The move towards an environmentally sustainable teaching facility for clinical physiotherapy practice or even a private community practice is a challenging task. We asked our staff and students what they would like to see changed. The younger staff and students, who through virtue of age were less entrenched with the ways processes “must” be completed, were enthusiastic in putting forward their observations and unsurprisingly formed the basis of preliminary move to sustainability.
The war against paper
Paper comes in so many forms in a teaching clinic. There is clinical paperwork, teaching and research documentation, student paperwork, general printing, bills, invoices, paper towels, toilet paper, paper sheets (on plinths), paper cups. We started by addressing the easier tasks.
We managed to obtain a shared folder in a secure server. Practically this meant that our students could store clinical/research data, without breach of patient privacy and the clinical supervisors/educators could access it easily. Not only did it eliminate the paper, it increases efficiency for staff with all information available at their fingertips.
We then laminated important and reusable documentation (e.g. body charts), that could be drawn on, scanned into the computer and then wiped clean for the next person. We have done the same with outcome measures as stage one in our process. Stage two we hope to have online outcome measures that we can email the majority of our clients.
Our printing now requires a staff log in. This eliminated accidental printing, inadvertently increased accountability, and decreased volume.
We are currently working with external providers and insurance companies to have only electronic correspondence and paperwork. This includes having all facsimiles to be received and stored in electronic format only.
Our challenges and growth areas
Dealing with rubbish and clinical waste is difficult at best. So we aimed to minimise it by encouraging staff and students to use reusable containers for their lunches.
In our waiting room our water cooler cups are biodegradable (Compostable to ASTM6400 standards) and the material is sourced from sustainably harvested forests. At this stage, we use single use items due to Health and Safety and sterilisation but all options are being considered.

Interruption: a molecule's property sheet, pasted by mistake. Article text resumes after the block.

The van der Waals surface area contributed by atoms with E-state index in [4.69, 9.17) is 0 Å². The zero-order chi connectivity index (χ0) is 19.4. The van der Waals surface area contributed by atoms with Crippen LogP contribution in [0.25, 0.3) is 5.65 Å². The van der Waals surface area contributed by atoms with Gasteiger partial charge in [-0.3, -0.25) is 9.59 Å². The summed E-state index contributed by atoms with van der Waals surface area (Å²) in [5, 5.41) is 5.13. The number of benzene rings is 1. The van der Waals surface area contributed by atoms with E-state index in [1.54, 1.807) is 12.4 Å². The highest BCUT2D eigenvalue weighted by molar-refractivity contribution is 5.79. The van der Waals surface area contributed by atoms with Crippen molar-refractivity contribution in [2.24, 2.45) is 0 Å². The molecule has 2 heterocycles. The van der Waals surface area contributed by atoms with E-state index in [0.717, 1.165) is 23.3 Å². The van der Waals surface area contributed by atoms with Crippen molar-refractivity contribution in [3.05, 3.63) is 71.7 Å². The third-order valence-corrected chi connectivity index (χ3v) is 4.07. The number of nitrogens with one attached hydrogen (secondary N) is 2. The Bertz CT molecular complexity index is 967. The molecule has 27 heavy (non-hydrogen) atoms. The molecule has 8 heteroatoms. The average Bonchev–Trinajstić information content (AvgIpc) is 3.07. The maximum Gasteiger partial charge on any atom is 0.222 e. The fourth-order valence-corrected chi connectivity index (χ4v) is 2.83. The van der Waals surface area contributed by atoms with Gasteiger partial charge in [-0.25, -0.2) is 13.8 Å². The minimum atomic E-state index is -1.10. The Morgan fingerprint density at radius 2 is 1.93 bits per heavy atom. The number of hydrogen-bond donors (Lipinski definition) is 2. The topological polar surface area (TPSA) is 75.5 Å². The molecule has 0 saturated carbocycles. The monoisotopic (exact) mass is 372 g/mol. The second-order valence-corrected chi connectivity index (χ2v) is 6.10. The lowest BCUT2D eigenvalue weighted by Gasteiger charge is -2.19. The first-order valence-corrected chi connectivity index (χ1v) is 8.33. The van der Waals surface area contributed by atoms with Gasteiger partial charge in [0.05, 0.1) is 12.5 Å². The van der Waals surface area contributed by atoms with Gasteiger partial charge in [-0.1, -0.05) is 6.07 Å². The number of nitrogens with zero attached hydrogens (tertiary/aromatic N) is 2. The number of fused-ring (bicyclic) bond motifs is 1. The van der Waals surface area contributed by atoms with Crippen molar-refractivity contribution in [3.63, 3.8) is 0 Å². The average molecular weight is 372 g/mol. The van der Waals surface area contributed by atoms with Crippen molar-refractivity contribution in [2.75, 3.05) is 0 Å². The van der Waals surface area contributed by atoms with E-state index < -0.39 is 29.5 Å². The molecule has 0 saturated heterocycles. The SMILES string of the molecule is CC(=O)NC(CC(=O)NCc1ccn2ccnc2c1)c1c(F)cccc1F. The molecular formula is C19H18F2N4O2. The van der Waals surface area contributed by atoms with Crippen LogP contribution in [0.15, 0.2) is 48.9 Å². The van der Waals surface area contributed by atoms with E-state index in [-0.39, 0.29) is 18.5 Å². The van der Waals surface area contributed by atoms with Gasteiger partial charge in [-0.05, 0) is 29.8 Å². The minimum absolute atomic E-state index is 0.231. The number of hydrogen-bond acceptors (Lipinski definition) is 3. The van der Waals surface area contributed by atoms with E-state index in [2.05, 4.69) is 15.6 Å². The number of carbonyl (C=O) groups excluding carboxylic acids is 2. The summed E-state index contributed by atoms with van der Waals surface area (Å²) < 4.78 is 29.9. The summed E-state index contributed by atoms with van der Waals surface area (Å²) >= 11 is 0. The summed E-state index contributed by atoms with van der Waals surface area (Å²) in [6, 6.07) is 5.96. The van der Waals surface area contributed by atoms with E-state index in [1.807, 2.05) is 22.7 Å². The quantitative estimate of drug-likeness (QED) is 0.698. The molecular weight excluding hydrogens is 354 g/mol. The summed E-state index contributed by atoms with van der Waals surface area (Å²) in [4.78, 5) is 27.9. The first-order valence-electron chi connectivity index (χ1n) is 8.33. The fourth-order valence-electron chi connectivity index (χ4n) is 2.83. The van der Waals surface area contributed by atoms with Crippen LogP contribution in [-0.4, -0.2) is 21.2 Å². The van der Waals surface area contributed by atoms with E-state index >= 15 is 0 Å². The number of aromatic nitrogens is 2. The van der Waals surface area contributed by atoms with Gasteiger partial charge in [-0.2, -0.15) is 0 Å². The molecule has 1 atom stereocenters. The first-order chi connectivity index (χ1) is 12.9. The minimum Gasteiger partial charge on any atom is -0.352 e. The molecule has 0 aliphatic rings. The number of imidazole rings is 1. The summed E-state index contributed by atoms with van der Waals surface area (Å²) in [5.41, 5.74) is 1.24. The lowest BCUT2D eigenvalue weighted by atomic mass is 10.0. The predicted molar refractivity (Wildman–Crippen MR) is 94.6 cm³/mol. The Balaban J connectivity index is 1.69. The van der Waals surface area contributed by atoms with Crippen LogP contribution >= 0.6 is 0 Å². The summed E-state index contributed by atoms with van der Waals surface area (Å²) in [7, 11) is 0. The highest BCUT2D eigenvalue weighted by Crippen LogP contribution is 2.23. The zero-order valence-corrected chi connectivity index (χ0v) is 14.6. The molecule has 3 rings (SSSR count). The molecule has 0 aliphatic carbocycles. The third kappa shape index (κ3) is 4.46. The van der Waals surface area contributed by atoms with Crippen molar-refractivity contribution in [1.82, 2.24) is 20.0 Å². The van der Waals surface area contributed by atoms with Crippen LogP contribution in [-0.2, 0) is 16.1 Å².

Of course, there are challenges. For example, do we use paper towels or washable hand towels (remembering the washing process is not carbon neutral and infection control issues)? Clinical washing could have huge implications for clinical overheads, given the high turnover of linen. Unfortunately it is difficult to assess which alternative option is most eco-friendly. E.g. If we remove sheets, how sustainable is paper sheeting? If sourced from sustainable forestry, what is the carbon foot print? If we use bare plinths and disinfectant are the disinfectants environmentally friendly and will the higher turnover of the synthetic upholstery coverings outweigh the alternatives? For now we are inviting those patients who would like to aid the clinic in sustainability goals to provide their own items like shorts and towels, minimising washing. It’s a start.
This is an ongoing process, realistically a lifelong challenge. It has helped us to refine our clinical processes and we believe this will continue to happen. This move towards and environmentally sustainable clinic has been informative and to date the clientele have been enthusiastic and supportive. We are now looking to the wider world to see how we can make the ongoing drive for sustainability a reality in our future.
Olivia Stone (PhD)
Acting Director of Clinics, Christchurch, University of Otago
Olivia Stone’s research and interests span a diverse range of topics from a variety of disciplines, including physiotherapy (with interest in mental health, education and environmental physiotherapy) to areas including biogeography, palaeontology, primatology (conservation and rehabilitation) and even counter terrorism.